Other activities include tractor driving and trailer rides, feeding the farm animals and collecting eggs, tending the farmer’s garden and meeting the cuddlier animals in Pets’ Corner. Static displays re-create a traditional village blacksmith’s forge and harness-makers, a canal scene and the Grains Hill Colliery, where the pit ponies apparently await their next shift.

There is also a small but impressive collection of Romany caravans and working vintage heavy haulage vehicles including ‘Old Basil’, a 1929 chain-driven Scammell tanker, ‘Sir Ted,’ a 1967 Scammell Highwayman that finished its working life hauling British steel, and ‘Sir Winston’, a 1951 Scammell Explorer cross-country lorry that is regularly employed pulling the beautifully restored 1927 Showman’s Living Wagon made by famed fairground ride builders Savages of King’s Lynn. ‘It weighs eight tonnes and was originally pulled by horses – no wonder those wagons were known as “horse killers” because they couldn’t be controlled running downhill,’ explains Taya, who was taught to paint in gypsy style by her father and last winter helped bring a beautifully proportioned 1936 Brayshaw Living Wagon back to life.

Taya and her sister, Tilly, have followed their parents into the family business. ‘This isn’t a job; it’s more like a way of life,’ she claims after playfully lambasting her other siblings for following different paths. ‘The other day I thought I could deliver the hay for the feed in the morning then have an afternoon off in the garden. The next thing I know there are three horses behind me on the lawn – they’d broken their fence and got out – so instead of painting my nails, I was hammering nails to mend the fence.’

She’s not complaining, just telling it how it is. The ethos is that if a job needs doing it should be done… and if there aren’t any jobs, then some will quickly be found. Taya seems clear that she will be in the saddle when her parents retire and in Rose (6) and Brodie (4) she is already shaping the next generation of Streets to take up the reins. ‘Oh definitely, however much I want my daughter to be a doctor. Dad’s a total workaholic and when he gets an idea, he’s going to see it through. Last year he had this idea to build a trenches scene as a tribute to the eight million horses, donkeys and mules killed in World War 1 as well as to commemorate the centenary of the war. That meant we spent last winter building our new attraction through all the rain and snow and cold – it was hell.’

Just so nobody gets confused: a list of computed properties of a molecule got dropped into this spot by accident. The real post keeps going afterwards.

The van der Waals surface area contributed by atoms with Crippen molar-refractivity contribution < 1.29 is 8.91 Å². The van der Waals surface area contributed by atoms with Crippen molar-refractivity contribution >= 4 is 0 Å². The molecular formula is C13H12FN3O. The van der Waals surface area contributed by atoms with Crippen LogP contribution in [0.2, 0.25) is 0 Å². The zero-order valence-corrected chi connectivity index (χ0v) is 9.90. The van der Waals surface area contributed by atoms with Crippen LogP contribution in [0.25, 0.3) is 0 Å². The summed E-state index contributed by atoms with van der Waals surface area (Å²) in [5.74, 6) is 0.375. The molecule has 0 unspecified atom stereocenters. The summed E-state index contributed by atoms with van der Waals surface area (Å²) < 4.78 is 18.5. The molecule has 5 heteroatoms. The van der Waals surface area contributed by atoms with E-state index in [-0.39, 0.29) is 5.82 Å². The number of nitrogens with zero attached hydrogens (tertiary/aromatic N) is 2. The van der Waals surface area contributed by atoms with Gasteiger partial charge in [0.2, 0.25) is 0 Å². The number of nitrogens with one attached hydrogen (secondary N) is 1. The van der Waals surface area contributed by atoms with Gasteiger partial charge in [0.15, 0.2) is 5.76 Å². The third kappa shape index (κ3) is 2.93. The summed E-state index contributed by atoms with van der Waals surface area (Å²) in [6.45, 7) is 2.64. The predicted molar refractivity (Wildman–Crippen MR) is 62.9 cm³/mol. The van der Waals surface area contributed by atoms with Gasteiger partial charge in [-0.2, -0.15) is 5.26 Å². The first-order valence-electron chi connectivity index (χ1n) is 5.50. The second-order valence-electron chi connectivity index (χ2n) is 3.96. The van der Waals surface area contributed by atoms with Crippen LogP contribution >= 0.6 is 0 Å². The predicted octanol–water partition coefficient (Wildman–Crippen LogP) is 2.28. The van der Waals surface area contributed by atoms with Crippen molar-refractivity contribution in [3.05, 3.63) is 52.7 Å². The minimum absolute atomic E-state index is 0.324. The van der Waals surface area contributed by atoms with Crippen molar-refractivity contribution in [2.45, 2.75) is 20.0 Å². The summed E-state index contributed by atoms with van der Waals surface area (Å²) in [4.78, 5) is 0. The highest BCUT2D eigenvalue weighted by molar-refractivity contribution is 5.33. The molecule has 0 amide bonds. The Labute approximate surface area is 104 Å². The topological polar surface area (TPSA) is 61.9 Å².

Their labours have produced a ramshackle walk-through that looks and feels thoroughly authentic. Created without professional designers or interpretation copywriters, the equine war story is told as simply as possible on a series of boards and the trench incorporates sets with a field kitchen, sleeping quarters, lookout posts and a position grimly labelled ‘Sucide (sic) Corner’. Rough-sawn planks and sheets of rusty corrugated metal hold up the walls of the trench and the mud floor is solid or sodden depending on the weather. It is typical of the Dorset Heavy Horse Centre in that it is proudly, defiantly even, hand-made. This is not a glib theme park operation with a glossy gift shop and staff bedecked in cod-rustic costumes, far from it. Instead, the sense is of a going concern founded on one man’s idiosyncratic vision – carried forward by his family – of what might be possible with a bit of luck and lot of hard work.

Iona the Percheron, star of BBC2’s Wartime Farm and CBeebies series Down on the Farm, drawing the carriage for visitors driven by Dorset Heavy Horse Centre founder Richard Street

‘We weren’t a horse family at all – Dad was a builder for twenty-five years,’ says Taya. ‘Then he learnt how to do gypsy painting and decided to do gypsy caravan holidays, so he bought a caravan, got a Cob, some harness and a book and now he’s a walking encyclopedia on heavy horses. The way the park has turned out, certainly with the conservation side of things, is largely a result of what had happened here before. Some of our horses come from the RSPCA or from people that are no longer able to look after them, but we also have some animals that were headed for slaughter – they have a meat value. It’s up to us to educate people about heavy horses so I go out and give talks in schools and we have school groups here, especially with War Horse being in the National Curriculum.

‘These are amazing, beautiful animals. I love the power you can see in them and, just like people, every one is a different character.’

• First published in Dorset Life The Dorset Magazine